Last month, the Supreme Court struck down Section 4 of the historic Voting Rights Act, which required that certain states with a history of racial discrimination get approval from the Justice Department prior to making any changes to their voting laws. Critics of the decision have decried it as a move towards disenfranchising minority voters, while supporters seem to fall into two categories: those who argue that racism is by and large a thing of the past in America, and the VRA itself unjustly discriminates against states with a history of discrimination; and those who argue that we need to update how we decide what states merit greater scrutiny from the federal government.
States previously covered by the VRA are wasting no time in changing their voting laws. Texas moved first, with an announcement that a voter ID law that the state legislature had previously passed but was then blocked by the federal government would take effect immediately.
The Justice Department had previously stated that Texas had not proved that the voter ID law would do more to prevent voter fraud than existing laws, and furthermore that the law would disproportionately impact Hispanic voters. The state did not provide data on how the law would affect minorities such as African American or Asian voters. The VRA decision may also lead to redistricting in Texas along lines that critics have called discriminatory.
Texas is not alone. North Carolina has also several potential new voting laws, including redistricting that packs black voters into one district. Activists say it is a calculated move to prevent African American voters from having a larger impact on state policies.
Then of course there is that state's own voter ID law in the works. Republican lawmakers are planning to end early voting, Sunday voting, and same-day voter registration, all of which have been very popular with black voters.
Alaska, which was required under the VRA to get preclearance for voting law changes due to past discrimination against Native Americans, has also jumped on the bandwagon with a proposed voter ID law, and Virginia, Mississippi, and Alabama are all moving quickly to do the same.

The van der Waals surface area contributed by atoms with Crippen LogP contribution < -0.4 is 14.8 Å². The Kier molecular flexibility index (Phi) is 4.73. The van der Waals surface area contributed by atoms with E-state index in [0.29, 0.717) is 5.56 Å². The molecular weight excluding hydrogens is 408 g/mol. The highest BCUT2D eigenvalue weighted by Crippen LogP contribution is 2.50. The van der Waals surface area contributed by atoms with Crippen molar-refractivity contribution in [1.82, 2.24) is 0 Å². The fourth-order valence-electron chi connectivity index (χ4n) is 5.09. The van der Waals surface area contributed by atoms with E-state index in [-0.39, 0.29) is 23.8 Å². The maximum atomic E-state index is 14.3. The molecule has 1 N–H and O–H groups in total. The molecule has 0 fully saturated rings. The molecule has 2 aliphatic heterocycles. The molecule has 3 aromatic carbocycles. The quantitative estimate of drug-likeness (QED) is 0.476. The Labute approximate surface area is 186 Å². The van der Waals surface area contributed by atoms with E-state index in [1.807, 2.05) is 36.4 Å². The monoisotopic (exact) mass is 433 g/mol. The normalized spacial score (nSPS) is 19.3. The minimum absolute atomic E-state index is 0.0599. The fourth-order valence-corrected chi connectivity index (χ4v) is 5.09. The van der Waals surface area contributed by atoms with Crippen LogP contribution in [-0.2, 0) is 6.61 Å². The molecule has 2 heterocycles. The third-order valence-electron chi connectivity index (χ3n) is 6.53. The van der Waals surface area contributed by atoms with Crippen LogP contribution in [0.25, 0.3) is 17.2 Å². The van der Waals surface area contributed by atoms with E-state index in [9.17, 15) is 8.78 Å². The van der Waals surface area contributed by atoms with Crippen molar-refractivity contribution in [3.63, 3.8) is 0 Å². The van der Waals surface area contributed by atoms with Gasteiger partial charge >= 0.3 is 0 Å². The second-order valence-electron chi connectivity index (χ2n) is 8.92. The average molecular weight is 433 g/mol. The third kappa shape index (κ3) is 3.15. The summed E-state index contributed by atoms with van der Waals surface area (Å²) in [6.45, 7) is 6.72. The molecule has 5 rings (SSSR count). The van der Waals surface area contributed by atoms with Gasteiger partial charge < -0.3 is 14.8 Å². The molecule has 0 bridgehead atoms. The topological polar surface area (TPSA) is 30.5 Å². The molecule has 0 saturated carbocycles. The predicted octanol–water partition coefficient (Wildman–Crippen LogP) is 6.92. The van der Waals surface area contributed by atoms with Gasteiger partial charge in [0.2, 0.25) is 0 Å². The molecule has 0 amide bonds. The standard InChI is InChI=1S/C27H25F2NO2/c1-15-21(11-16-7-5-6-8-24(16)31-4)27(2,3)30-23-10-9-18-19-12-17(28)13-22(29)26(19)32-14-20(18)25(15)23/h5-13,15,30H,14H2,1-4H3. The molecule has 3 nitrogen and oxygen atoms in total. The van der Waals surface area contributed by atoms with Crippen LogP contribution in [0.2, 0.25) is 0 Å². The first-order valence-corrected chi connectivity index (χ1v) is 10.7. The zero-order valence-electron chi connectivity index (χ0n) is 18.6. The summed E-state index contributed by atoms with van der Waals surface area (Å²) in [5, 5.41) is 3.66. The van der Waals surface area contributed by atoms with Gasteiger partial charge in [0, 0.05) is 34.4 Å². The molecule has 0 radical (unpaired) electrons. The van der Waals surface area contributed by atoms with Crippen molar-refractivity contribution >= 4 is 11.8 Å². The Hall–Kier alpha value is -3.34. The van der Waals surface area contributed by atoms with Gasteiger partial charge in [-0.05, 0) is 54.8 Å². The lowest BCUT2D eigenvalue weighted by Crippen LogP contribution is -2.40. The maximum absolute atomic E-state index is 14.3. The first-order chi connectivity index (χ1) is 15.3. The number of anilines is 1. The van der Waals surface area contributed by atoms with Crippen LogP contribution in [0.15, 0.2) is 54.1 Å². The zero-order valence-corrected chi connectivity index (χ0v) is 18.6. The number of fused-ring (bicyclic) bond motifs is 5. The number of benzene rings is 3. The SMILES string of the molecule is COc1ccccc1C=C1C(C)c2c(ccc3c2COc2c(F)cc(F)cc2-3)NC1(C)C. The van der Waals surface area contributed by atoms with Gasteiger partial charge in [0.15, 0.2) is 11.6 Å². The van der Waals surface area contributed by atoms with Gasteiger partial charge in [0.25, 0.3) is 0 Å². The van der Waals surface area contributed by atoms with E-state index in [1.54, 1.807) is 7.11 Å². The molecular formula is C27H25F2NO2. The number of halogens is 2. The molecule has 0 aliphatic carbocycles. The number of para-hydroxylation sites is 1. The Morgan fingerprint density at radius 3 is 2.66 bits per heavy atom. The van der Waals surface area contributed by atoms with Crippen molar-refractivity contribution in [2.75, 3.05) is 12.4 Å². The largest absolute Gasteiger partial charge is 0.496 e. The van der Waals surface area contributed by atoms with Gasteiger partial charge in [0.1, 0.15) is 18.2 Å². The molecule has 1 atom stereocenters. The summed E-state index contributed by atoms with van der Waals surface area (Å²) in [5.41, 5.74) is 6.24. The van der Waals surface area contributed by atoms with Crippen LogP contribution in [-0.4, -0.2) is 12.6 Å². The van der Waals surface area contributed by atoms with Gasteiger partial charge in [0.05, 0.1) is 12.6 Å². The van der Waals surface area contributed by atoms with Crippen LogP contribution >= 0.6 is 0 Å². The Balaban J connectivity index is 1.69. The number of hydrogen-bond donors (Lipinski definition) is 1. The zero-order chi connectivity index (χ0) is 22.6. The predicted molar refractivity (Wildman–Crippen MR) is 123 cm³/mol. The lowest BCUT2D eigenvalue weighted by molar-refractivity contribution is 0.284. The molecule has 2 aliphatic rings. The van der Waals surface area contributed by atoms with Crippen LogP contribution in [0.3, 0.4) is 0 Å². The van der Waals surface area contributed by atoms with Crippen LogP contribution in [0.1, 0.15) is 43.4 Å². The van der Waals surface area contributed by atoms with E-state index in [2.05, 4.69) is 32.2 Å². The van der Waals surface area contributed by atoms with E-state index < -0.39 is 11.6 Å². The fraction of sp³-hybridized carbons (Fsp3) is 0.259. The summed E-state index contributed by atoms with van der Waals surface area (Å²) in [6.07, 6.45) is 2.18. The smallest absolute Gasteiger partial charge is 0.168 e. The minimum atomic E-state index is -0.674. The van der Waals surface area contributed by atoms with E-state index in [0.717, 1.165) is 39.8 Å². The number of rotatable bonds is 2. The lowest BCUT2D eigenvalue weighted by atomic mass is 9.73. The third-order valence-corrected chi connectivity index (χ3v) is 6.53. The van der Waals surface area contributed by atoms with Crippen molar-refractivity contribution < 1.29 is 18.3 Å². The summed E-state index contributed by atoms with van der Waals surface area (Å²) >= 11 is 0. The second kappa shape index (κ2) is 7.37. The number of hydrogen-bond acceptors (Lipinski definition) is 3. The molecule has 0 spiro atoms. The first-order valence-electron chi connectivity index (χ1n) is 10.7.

If the link between voter ID laws and attempts to discriminate against minority voters is not immediately apparent, consider that 21 million Americans don’t have photo identification. That number includes a quarter of all African Americans and 16% of Hispanics.
Compared to that, a five-year effort to find and crack down on voter fraud across the country from 2002-2007 found a total of 120 cases of voter fraud at the polling place, the only kind that would be prevented by voter ID laws. In some cases, the fraud was the result of a mistake, such as a released felon who did not know that their conviction rendered them ineligible to vote.
But I can agree that there is some merit to arguments posed by the second group of VRA critics, who say not that we don’t need the kind of voter protections embodied in the VRA, but rather that we need to update how we decide where to focus greater scrutiny. After all, Pennsylvania and Wisconsin have also passed voter ID laws, although they are currently being blocked from implementation by the courts.
My problem with that argument in defense of the Court’s decision, however, is that it is content to leave people without greater voting protections indefinitely. The Court has shifted the burden of ensuring one of the most fundamental rights of our country to a Congress that has been exceptionally gridlocked.
Although its structure may have been flawed, the VRA was doing what it was supposed to do in the states it covered. The very arguments against it in the majority opinion showed that it had made a tremendous difference to minority voters. Arguing that the VRA hasn’t stopped all voting discrimination everywhere is letting the perfect be the enemy of the good.